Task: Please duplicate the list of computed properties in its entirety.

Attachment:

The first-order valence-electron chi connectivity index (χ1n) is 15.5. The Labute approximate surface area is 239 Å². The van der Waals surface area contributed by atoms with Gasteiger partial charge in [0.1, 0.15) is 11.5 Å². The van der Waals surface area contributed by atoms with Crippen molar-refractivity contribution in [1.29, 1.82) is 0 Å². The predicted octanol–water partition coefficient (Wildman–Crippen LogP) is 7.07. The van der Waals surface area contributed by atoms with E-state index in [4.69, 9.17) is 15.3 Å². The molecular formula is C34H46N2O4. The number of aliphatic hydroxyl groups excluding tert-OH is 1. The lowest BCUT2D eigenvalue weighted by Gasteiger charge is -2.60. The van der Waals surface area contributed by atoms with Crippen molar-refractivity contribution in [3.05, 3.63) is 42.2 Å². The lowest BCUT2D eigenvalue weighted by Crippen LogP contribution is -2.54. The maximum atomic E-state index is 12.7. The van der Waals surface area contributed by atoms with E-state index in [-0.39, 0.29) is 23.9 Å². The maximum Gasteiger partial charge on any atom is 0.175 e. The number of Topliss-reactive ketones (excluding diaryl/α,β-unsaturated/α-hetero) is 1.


The first-order valence-electron chi connectivity index (χ1n) is 15.5. The Labute approximate surface area is 239 Å². The van der Waals surface area contributed by atoms with Gasteiger partial charge in [0.1, 0.15) is 11.5 Å². The van der Waals surface area contributed by atoms with Crippen molar-refractivity contribution in [1.29, 1.82) is 0 Å². The predicted octanol–water partition coefficient (Wildman–Crippen LogP) is 7.07. The van der Waals surface area contributed by atoms with E-state index in [4.69, 9.17) is 15.3 Å². The molecular formula is C34H46N2O4. The number of aliphatic hydroxyl groups excluding tert-OH is 1. The lowest BCUT2D eigenvalue weighted by Gasteiger charge is -2.60. The van der Waals surface area contributed by atoms with Crippen molar-refractivity contribution in [3.05, 3.63) is 42.2 Å². The lowest BCUT2D eigenvalue weighted by Crippen LogP contribution is -2.54. The maximum atomic E-state index is 12.7. The van der Waals surface area contributed by atoms with E-state index in [-0.39, 0.29) is 23.9 Å². The maximum Gasteiger partial charge on any atom is 0.175 e. The number of Topliss-reactive ketones (excluding diaryl/α,β-unsaturated/α-hetero) is 1.